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Agricola and Germany (Oxford World's Classics) [Kindle Edition]

Tacitus , Anthony Birley
4.5 out of 5 stars  See all reviews (11 customer reviews)

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Book Description

Cornelius Tacitus, Rome's greatest historian, was inspired to take up his pen when the assassination of Domitian ended `fifteen years of enforced silence'. Agricola is the biography of his late father-in-law and an account of Roman Britain. Germania gives insight into Rome's most dangerous enemies, the Germans, and is the only surviving specimen from the ancient world of an ethnographic study. Each in its way has had immense influence on our perception of Rome
and the northern `barbarians' and the edition reflects recent research in Roman-British and Roman-German history. - ;`Long may the barbarians continue, I pray, if not to love us, at least to hate one another.'

Cornelius Tacitus, Rome's greatest historian and the last great writer of classical Latin prose, produced his first two books in AD 98. He was inspired to take up his pen when the assassination of Domitian ended `fifteen years of enforced silence'. The first products were brief: the biography of his late father-in-law Julius Agricola and an account of Rome's most dangerous enemies, the Germans. Since Agricola's claim to fame was that as governor for seven years he had completed the conquest
of Britain, begun four decades earlier, much of the first work is devoted to Britain and its people. The second is the only surviving specimen from the ancient world of an ethnographic study. Each in its way has had immense influence on our perception of Rome and the northern `barbarians'. This
edition reflects recent research in Roman-British and Roman-German history and includes newly discovered evidence on Tacitus' early career. -

Editorial Reviews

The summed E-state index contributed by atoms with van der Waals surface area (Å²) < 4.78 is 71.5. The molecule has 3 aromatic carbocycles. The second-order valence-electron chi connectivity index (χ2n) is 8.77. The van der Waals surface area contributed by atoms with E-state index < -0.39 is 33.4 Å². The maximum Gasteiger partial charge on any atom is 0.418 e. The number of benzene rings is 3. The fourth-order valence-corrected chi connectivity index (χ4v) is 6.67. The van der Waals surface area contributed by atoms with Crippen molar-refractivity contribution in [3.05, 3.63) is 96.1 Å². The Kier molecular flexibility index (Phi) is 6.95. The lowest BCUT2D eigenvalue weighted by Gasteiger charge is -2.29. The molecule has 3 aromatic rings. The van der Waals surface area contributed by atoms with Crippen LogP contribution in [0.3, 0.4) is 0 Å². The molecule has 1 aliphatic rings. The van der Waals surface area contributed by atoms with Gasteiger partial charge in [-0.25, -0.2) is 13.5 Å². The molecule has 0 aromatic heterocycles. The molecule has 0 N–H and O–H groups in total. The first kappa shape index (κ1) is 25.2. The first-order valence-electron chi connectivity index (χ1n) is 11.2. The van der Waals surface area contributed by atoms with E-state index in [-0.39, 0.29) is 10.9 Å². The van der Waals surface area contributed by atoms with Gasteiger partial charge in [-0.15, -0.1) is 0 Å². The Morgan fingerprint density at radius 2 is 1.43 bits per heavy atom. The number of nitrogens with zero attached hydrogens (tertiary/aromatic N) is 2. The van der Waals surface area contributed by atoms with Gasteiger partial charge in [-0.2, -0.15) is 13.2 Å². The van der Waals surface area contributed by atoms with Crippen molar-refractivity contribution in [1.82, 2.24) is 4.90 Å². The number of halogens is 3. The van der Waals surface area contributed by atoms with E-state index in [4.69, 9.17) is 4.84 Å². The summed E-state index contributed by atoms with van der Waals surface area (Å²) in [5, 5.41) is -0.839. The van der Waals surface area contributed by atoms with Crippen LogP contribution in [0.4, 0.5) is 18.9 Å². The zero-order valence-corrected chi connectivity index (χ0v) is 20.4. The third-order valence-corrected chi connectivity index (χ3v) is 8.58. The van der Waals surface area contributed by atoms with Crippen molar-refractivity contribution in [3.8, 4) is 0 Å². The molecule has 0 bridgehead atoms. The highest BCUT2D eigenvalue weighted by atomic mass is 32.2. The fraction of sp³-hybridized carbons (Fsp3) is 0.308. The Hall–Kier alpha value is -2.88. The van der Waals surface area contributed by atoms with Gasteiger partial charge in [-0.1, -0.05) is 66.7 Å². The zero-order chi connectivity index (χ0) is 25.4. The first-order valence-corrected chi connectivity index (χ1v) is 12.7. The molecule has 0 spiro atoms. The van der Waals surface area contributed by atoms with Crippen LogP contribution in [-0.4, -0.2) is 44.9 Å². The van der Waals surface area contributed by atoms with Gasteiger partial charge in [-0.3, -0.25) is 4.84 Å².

Language Notes

Text: English (translation)
Original Language: Latin

About the Author

Anthony Birley was Professor of Ancient History at Manchester University 1974-1990. His most recent book is "Hadrian, the Restless Emperor" (1997).

Product Details

  • File Size: 1607 KB
  • Print Length: 224 pages
  • Publisher: Oxford University Press, UK (March 4, 1999)
  • Sold by: Amazon Digital Services, Inc.
  • Language: English
  • Text-to-Speech: Enabled
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  • Lending: Enabled
  • Amazon Best Sellers Rank: #128,295 Paid in Kindle Store (See Top 100 Paid in Kindle Store)
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Customer Reviews

Most Helpful Customer Reviews
65 of 69 people found the following review helpful
Format:Paperback|Verified Purchase
Finally after 91 years of "scholarly" and mediocre translations of The Agricola by self appointed "learned academics" A. R. Birley has produced a work that demonstrates why Tacitus has been regarded as among the best historians and rhetoricians of antiquity. The beauty and the elegance of the original is apparent in this translation, that has been lacking since the translation of W. H. Fyfe in 1908. The love and the sense of loss that Tacitus had for his father in law is still apparent to us, who live two thousand years after them.
To illustrate the superiority of this translation a few examples follow: